System administrators work with many different tools to manage and fix complex hardware and software infrastructure in a rapidly paced work environment. Through extensive field studies, we observed that they often build and share custom tools for specific tasks that are not supported by vendor tools. Recent trends toward web-based management consoles offer many advantages but put an extra burden on system administrators, as customization requires web programming, which is beyond the skills of many system administrators. To meet their needs, we developed A1, a spreadsheet-based environment with a task-specific system-administration language for quickly creating small tools or migrating existing scripts to run as web portlets. Using A1, system administrators can build spreadsheets to access remote and heterogeneous systems, gather and integrate status data, and orchestrate control of disparate systems in a uniform way. A preliminary user study showed that in just a few hours, system administrators can learn to use A1 to build relatively complex tools from scratch.

© All rights reserved Kandogan et al. and/or ACM Press

2004
 
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Barrett, Rob, Kandogan, Eser, Maglio, Paul P., Haber, Eben M., Takayama, Leila A. and Prabaker, Madhu (2004): Field studies of computer system administrators: analysis of system management tools and practices. In: Proceedings of ACM CSCW04 Conference on Computer-Supported Cooperative Work 2004. pp. 388-395. Available online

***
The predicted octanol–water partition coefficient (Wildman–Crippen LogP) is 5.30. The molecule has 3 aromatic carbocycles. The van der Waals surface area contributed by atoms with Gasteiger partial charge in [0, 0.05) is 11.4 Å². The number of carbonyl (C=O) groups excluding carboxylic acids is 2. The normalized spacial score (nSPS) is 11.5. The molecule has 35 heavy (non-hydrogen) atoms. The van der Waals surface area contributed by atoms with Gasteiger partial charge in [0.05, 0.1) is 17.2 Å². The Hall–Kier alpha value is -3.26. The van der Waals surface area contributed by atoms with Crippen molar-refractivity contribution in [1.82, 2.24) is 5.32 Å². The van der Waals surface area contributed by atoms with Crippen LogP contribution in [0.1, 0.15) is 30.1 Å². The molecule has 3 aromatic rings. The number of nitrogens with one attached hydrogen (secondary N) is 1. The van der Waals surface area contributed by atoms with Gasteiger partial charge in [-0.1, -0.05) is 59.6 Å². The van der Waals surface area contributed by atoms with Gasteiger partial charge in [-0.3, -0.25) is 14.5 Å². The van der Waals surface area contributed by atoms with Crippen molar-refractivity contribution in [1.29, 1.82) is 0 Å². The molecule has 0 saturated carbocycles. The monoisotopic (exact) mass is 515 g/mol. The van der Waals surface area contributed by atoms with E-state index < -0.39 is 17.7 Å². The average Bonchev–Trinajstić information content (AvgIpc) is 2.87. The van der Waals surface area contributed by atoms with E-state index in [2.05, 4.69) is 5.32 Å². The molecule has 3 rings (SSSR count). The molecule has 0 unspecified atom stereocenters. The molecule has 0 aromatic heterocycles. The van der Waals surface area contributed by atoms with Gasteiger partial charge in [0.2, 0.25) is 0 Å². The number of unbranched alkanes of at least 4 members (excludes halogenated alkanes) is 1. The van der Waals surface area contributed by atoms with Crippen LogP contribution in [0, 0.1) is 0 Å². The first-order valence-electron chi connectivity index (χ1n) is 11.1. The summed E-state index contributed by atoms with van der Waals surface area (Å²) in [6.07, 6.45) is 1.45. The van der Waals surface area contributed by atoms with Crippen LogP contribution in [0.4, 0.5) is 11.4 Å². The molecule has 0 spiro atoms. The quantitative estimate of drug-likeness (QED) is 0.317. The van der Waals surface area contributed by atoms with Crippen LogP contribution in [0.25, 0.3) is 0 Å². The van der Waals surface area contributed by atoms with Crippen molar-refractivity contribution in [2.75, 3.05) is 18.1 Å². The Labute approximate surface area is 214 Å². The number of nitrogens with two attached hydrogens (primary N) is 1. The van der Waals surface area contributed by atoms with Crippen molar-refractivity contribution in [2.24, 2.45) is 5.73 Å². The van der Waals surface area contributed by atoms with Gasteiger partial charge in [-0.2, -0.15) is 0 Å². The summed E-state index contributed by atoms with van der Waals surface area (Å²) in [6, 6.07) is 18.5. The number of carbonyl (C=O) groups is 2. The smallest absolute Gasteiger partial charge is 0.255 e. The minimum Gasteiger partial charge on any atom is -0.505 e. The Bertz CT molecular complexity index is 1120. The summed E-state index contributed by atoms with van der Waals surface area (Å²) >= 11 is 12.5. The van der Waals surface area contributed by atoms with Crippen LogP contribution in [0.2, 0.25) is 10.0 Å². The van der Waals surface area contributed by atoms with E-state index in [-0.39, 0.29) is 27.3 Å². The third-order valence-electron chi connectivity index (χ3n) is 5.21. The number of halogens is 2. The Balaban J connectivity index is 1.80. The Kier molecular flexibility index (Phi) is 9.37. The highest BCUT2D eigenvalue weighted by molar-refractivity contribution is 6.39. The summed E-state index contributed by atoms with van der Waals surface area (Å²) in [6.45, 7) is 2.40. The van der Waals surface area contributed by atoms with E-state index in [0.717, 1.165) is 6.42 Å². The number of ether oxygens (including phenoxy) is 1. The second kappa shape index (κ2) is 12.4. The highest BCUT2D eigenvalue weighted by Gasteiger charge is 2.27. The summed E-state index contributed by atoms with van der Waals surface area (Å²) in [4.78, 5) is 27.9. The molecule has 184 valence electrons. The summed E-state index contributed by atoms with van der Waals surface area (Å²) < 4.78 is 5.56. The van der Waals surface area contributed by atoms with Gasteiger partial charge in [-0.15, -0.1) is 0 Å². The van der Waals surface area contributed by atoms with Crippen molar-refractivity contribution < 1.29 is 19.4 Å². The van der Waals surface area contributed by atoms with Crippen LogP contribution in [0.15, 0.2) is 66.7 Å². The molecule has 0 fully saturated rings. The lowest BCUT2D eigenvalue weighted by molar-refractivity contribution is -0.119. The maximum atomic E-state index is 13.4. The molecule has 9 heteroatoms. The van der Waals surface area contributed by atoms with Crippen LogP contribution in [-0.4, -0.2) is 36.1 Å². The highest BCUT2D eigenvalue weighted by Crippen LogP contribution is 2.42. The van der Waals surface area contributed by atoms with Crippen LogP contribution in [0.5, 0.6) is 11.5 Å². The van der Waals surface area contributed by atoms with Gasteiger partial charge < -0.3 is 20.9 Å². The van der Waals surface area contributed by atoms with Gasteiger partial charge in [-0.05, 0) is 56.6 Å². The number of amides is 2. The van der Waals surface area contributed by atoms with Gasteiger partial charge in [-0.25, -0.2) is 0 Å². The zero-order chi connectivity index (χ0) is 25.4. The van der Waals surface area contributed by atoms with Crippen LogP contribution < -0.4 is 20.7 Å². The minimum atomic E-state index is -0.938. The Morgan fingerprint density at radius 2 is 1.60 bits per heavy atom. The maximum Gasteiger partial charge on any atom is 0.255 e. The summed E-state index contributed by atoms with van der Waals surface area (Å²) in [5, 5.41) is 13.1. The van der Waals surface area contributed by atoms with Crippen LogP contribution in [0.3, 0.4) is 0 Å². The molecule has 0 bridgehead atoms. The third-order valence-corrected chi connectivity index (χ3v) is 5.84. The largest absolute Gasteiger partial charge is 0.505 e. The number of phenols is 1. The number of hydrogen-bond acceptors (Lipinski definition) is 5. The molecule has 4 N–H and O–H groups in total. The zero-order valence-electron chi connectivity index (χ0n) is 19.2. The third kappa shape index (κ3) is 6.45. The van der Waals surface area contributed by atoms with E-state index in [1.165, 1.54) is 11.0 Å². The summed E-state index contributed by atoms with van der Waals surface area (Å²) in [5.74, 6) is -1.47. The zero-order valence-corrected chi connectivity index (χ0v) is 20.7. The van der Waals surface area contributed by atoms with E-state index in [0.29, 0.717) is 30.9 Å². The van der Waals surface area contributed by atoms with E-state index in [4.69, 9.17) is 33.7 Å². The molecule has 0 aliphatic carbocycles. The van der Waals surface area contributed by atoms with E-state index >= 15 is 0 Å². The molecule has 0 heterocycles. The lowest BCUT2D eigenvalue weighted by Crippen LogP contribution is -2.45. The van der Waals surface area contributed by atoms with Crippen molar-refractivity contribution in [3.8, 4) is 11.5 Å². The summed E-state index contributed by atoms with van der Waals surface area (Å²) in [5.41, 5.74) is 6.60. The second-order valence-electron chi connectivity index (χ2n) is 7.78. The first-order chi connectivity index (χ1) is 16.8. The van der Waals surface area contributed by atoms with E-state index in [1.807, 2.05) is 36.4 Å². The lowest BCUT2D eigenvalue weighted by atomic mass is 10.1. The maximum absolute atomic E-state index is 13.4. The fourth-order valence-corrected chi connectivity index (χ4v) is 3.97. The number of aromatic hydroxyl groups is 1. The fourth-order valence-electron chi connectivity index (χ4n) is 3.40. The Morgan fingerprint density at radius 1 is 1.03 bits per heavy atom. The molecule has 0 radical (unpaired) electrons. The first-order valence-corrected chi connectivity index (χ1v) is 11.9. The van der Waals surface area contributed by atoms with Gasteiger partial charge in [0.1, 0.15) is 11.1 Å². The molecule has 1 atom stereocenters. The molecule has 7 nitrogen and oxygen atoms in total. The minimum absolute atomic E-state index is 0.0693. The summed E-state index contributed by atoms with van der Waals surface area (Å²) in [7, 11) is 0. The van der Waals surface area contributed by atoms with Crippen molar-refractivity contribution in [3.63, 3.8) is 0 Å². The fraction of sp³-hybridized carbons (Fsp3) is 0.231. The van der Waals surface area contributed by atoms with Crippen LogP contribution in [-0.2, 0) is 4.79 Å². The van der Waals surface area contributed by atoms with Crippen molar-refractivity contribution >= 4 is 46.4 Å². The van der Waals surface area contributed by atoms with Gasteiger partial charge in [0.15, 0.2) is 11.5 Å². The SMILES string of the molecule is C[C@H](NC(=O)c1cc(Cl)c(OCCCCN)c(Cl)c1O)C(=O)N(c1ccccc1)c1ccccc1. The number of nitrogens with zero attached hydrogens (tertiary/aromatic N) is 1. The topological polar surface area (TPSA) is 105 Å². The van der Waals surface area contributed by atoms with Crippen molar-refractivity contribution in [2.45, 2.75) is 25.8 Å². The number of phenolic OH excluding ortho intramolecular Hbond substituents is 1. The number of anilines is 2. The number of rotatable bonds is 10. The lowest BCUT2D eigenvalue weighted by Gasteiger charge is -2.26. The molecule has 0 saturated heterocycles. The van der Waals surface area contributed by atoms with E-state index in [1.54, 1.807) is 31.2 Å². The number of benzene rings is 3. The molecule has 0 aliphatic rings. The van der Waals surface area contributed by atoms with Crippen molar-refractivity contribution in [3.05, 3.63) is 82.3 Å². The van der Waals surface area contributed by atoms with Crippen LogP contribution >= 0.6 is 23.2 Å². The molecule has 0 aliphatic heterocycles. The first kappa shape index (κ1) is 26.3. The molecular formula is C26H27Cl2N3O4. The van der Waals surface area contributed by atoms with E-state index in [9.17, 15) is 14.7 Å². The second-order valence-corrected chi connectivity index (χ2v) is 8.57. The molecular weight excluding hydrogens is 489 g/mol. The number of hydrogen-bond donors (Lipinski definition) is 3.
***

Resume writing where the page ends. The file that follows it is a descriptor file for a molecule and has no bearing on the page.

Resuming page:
Computer system administrators are the unsung heroes of the information age, working behind the scenes to configure, maintain, and troubleshoot the computer infrastructure that underlies much of modern life. However, little can be found in the literature about the practices and problems of these highly specialized computer users. We conducted a series of field studies in large corporate data centers, observing organizations, work practices, tools, and problem-solving strategies of system administrators. We found system administrators operate within large-scale, complex environments that present significant technical, social, cognitive, and business challenges. In this paper, we describe system administrator tool use in critical, high-cost, labor-intensive work through observational, survey, and interview data. We discuss our findings concerning administrator needs for coordinating work, maintaining situation awareness, planning and rehearsing complex procedures, building tools, and supporting complicated interleaved workflows.

© All rights reserved Barrett et al. and/or ACM Press

1999
 
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Zhai, Shumin, Kandogan, Eser, Smith, Barton A. and Selker, Ted (1999): In Search of the 'Magic Carpet': Design and Experimentation of a Bimanual 3D Navigation Interface. In J. Vis. Lang. Comput., 10 (1) pp. 3-17.

1997
 
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Kandogan, Eser and Shneiderman, Ben (1997): Elastic Windows: Evaluation of Multi-Window Operations. In: Pemberton, Steven (ed.) Proceedings of the ACM CHI 97 Human Factors in Computing Systems Conference March 22-27, 1997, Atlanta, Georgia. pp. 250-257. Available online